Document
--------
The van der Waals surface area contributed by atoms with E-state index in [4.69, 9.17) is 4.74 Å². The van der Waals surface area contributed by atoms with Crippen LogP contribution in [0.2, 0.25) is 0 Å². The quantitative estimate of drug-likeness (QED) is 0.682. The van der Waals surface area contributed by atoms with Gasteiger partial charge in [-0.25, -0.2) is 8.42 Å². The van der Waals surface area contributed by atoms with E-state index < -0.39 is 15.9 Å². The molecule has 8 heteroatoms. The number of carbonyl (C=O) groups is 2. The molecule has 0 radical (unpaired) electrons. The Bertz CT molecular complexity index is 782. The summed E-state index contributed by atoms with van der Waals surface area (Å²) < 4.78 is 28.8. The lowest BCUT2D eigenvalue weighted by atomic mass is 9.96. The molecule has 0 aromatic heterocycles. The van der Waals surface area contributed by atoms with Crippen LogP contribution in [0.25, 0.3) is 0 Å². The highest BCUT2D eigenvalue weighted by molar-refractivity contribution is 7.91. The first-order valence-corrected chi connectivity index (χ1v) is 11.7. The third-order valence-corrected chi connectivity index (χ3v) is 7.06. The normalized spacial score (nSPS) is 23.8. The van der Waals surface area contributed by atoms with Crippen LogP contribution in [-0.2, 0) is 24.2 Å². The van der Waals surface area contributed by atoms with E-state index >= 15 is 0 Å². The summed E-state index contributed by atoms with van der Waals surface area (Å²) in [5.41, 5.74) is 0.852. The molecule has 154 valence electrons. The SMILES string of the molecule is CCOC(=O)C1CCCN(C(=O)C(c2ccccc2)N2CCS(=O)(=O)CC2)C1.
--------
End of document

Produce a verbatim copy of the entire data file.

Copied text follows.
The van der Waals surface area contributed by atoms with E-state index in [4.69, 9.17) is 4.74 Å². The van der Waals surface area contributed by atoms with Crippen LogP contribution in [0.2, 0.25) is 0 Å². The quantitative estimate of drug-likeness (QED) is 0.682. The van der Waals surface area contributed by atoms with Gasteiger partial charge in [-0.25, -0.2) is 8.42 Å². The van der Waals surface area contributed by atoms with E-state index < -0.39 is 15.9 Å². The molecule has 8 heteroatoms. The number of carbonyl (C=O) groups is 2. The molecule has 0 radical (unpaired) electrons. The Bertz CT molecular complexity index is 782. The summed E-state index contributed by atoms with van der Waals surface area (Å²) < 4.78 is 28.8. The lowest BCUT2D eigenvalue weighted by atomic mass is 9.96. The molecule has 0 aromatic heterocycles. The van der Waals surface area contributed by atoms with Crippen LogP contribution in [0.25, 0.3) is 0 Å². The highest BCUT2D eigenvalue weighted by molar-refractivity contribution is 7.91. The first-order valence-corrected chi connectivity index (χ1v) is 11.7. The third-order valence-corrected chi connectivity index (χ3v) is 7.06. The normalized spacial score (nSPS) is 23.8. The van der Waals surface area contributed by atoms with Crippen LogP contribution in [-0.2, 0) is 24.2 Å². The van der Waals surface area contributed by atoms with E-state index >= 15 is 0 Å². The summed E-state index contributed by atoms with van der Waals surface area (Å²) in [5.41, 5.74) is 0.852. The molecule has 154 valence electrons. The SMILES string of the molecule is CCOC(=O)C1CCCN(C(=O)C(c2ccccc2)N2CCS(=O)(=O)CC2)C1.